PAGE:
A belief among Somali tribesmen imported into Minnesota that the measles-mumps-rubella vaccine causes autism has led to an outbreak of measles in that state—which now threatens to spread to whites, according to the Center for Diseases Control (CDC).
According to a report in the Chicago Tribune, the measles outbreak in Minnesota has seen 34 confirmed cases in the past two weeks alone, and they are “just the latest example of a tight-knit community in which the highly contagious disease has gained a foothold in the U.S. in recent years.”
Nearly everyone infected is unvaccinated, and all but a few are of Somali descent. So far, 11 children have been hospitalized.
The source of the outbreak is unknown, said Kris Ehresmann, infectious disease director with the state Department of Health. But since measles was declared eliminated in the United States in 2000, outbreaks in the U.S. are typically caused when international travelers are infected overseas and bring the virus home.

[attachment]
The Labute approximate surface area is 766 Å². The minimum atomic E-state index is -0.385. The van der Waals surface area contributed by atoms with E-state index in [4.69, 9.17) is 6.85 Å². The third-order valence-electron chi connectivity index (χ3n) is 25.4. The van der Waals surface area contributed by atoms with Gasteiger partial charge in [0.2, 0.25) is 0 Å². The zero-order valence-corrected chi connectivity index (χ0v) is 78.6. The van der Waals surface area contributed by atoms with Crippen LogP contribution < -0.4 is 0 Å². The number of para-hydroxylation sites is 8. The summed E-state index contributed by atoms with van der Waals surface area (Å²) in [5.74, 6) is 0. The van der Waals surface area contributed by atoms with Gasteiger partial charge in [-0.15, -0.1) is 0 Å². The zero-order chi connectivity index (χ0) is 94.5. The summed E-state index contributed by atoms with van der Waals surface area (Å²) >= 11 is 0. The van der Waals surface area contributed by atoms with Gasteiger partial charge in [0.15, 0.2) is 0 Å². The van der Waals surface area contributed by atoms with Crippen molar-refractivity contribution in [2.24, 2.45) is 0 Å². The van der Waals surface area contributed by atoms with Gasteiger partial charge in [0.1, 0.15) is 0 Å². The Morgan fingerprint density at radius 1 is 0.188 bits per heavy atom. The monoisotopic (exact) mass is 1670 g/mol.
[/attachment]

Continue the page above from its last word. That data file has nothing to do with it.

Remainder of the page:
Nine other states have seen measles cases so far this year, but none has reported an outbreak of Minnesota’s magnitude, according to the Centers for Disease Control.
Somali children are getting sick because the community has a low rate of immunization for measles, mumps, and rubella, Ehresmann said. Unvaccinated children from other communities are also at risk.
According to the Health Department, 42 percent of Minnesota-born Somali toddlers had received the MMR vaccine as of 2017 — but the community’s immunization rate hasn’t always been that low.
In 2004, 92 percent of Somali toddlers had the MMR vaccine. The community’s immunization rate fell sharply to 70 percent in 2008 amid a perception that autism was becoming more common among Somali children.
A University of Minnesota study that examined 7- to 9-year-olds in Minneapolis in 2010 found no statistical difference between the rate of autism among Somali children and white children, Ehresmann said.
Minnesota law requires that a child be vaccinated before enrolling in child care, early education, or school. But it also allows exemptions for medical reasons or “conscientiously held beliefs.”
A 2014 study by the American Board of Family Medicine found 35 percent of Somali parents surveyed believed the measles vaccine causes autism, compared with 8 percent of non-Somalis.
Other communities with low vaccination rates have also been affected by measles in recent years. Nearly 20 people in the Orthodox Jewish community in Los Angeles were sickened by measles in December. Fifty-eight were sickened in 2013 when the measles swept through Orthodox Jewish communities in New York.